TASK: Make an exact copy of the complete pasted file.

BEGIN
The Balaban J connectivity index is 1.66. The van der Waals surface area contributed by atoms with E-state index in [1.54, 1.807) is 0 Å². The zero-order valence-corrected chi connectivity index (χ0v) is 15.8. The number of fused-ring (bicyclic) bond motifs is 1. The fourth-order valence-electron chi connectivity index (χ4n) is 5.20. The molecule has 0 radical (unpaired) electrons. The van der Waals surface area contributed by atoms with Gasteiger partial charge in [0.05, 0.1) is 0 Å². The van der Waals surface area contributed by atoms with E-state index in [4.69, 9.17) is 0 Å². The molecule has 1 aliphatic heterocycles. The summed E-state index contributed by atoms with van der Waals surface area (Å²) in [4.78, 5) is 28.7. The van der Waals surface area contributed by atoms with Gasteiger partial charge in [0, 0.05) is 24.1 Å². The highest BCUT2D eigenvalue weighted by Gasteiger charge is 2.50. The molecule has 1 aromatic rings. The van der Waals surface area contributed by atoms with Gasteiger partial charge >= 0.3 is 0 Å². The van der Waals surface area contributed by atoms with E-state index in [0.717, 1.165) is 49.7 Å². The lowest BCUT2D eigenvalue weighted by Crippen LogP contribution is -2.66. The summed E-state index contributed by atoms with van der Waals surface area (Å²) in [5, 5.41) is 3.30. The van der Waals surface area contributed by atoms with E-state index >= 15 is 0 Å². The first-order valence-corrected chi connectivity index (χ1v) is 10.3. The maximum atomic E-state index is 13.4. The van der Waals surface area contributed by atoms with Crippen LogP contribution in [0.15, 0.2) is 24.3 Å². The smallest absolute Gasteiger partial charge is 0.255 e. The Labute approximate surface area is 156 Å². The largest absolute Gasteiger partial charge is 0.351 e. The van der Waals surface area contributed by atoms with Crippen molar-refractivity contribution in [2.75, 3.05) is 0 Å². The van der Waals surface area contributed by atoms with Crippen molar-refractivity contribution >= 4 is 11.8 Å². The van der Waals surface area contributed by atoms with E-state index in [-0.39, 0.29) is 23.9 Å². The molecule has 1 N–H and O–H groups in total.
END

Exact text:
The Balaban J connectivity index is 1.66. The van der Waals surface area contributed by atoms with E-state index in [1.54, 1.807) is 0 Å². The zero-order valence-corrected chi connectivity index (χ0v) is 15.8. The number of fused-ring (bicyclic) bond motifs is 1. The fourth-order valence-electron chi connectivity index (χ4n) is 5.20. The molecule has 0 radical (unpaired) electrons. The van der Waals surface area contributed by atoms with Gasteiger partial charge in [0.05, 0.1) is 0 Å². The van der Waals surface area contributed by atoms with E-state index in [4.69, 9.17) is 0 Å². The molecule has 1 aliphatic heterocycles. The summed E-state index contributed by atoms with van der Waals surface area (Å²) in [4.78, 5) is 28.7. The van der Waals surface area contributed by atoms with Gasteiger partial charge in [0, 0.05) is 24.1 Å². The highest BCUT2D eigenvalue weighted by Gasteiger charge is 2.50. The molecule has 1 aromatic rings. The van der Waals surface area contributed by atoms with Gasteiger partial charge >= 0.3 is 0 Å². The van der Waals surface area contributed by atoms with E-state index in [0.717, 1.165) is 49.7 Å². The lowest BCUT2D eigenvalue weighted by Crippen LogP contribution is -2.66. The summed E-state index contributed by atoms with van der Waals surface area (Å²) in [5, 5.41) is 3.30. The van der Waals surface area contributed by atoms with E-state index >= 15 is 0 Å². The first-order valence-corrected chi connectivity index (χ1v) is 10.3. The maximum atomic E-state index is 13.4. The van der Waals surface area contributed by atoms with Crippen LogP contribution in [0.15, 0.2) is 24.3 Å². The smallest absolute Gasteiger partial charge is 0.255 e. The Labute approximate surface area is 156 Å². The largest absolute Gasteiger partial charge is 0.351 e. The van der Waals surface area contributed by atoms with Crippen molar-refractivity contribution in [2.75, 3.05) is 0 Å². The van der Waals surface area contributed by atoms with Crippen molar-refractivity contribution >= 4 is 11.8 Å². The van der Waals surface area contributed by atoms with E-state index in [-0.39, 0.29) is 23.9 Å². The molecule has 1 N–H and O–H groups in total.